The interviews with Marcel become the very core of the project. She kept studying papers, looking at books, getting more involved in the topic to the extreme of joining and participating in a congress of the Ocean Darkening Project. The amount of information started becoming overwhelming and she realized that it had started being more constraining than inspiring. Irene then realized that the most interesting thing she had in her hands was the conversations with Marcel. His stories, the mental space that all that information was creating in the dialogue with him. She decided then that she would follow that quality. Keep talking to him, recording the interviews, letting the information float and taking notes of images that would materialize from the conversations. The narrative of the conversations became the script of the exhibition as well as the artist book they will publish.

As the conversations were too broad, she proposed Marcel to take the color scale he uses in his studies as a guideline. The scale he still uses is called a Forel-Ule scale. François-Alphonse Forel (1841 –1912) developed the method, and was three years later extended with greenish brown to cola brown colors by the German limnologist Wilhelm Ule (1861 – 1940). The scale has 21 colors. She proposed Marcel to talk color by color. He proposed to group them. One day about blues, one day about greens, yellows and browns. Dissecting the scale by colors helped her better understand the factors affecting the color of the water.

More information on Irene Kopelman
Irene Kopelman (1978) is an Argentinian artist based in Amsterdam. She studied at the School of Arts at the National University of Cordoba where she obtained her bachelor's and master's degree in painting (1994 - 2002). In 2002, Kopelman was accepted within the two-year international residency program at the Rijksakademie van beeldende kunsten in Amsterdam. In the Netherlands, Kopelman began researching the representations of landscapes as recorded by 18th and 19th century naturalists. This period of exploration, during the age of the Enlightenment, is richly archived in museums across the world. A series of collaborations within museum collections such as the Geological Museum (Artis, Amsterdam), the Entomological Collection (University of Amsterdam-UvA), the Teylers Museum (Haarlem), the Natural History Museum in London and the Astronomical Observatory in Cordoba (Argentina) led towards various projects including exhibitions at The Drawing Centre, New York (2007), Apex Art, New York (2008), Le Plateau, Paris (2009), Gasworks, London (2012) and La Verriere Fondation D’Entrerprise Hermes, Brussels (2013).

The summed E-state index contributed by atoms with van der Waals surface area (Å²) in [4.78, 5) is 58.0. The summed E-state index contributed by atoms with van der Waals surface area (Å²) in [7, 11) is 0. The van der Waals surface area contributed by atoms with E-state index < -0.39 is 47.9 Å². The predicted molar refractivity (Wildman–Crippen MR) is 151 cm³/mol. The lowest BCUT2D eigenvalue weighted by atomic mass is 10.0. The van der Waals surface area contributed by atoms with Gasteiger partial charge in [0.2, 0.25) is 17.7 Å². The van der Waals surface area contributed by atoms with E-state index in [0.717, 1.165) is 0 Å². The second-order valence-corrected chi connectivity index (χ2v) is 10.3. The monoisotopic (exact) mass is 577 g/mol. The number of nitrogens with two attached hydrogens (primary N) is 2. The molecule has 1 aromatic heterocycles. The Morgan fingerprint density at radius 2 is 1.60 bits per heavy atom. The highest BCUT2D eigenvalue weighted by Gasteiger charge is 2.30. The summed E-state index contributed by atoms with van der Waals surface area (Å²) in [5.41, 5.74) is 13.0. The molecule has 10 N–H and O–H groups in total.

Her proximity to institutions led Kopelman to begin observing the methodologies of scientists at work in the field and ignited curiosity as to how they framed and organized a subject that was vast, essentially dispersed, extremely dynamic and simply too hidden to grasp or approach all at once. This led Kopelman to spend a period of time at Manu Learning Centre, Madre de Dios, Peru in 2012, following which she joined a group of 40 scientists from Malaysia’s Sabah Parks and The Netherlands Centre for Biodiversity Naturalis (NCB) on an expedition to Mount Kinabalu in Malaysia. A long-term collaboration with STRI (Smithsonian Tropical Research Institute) in Panama began in 2012 and continues. STRI has developed an extensive infrastructure for the study of biodiversity on the Panamanian Isthmus and Kopelman's partnership with this institution has enabled her to explore subjects such as lianas, marine invasive species, mangroves and fiddler crabs particular to the region. An association with the World Glacier Monitoring Service (WGMS) and the Swiss Federal Institute for Snow and Avalanche Research (SLF) have helped inform and propel her study of glacier landscapes and alpine ecosystems. This development occurred over a period of residency at the Stiftung Laurenz-Haus, Basel in 2013.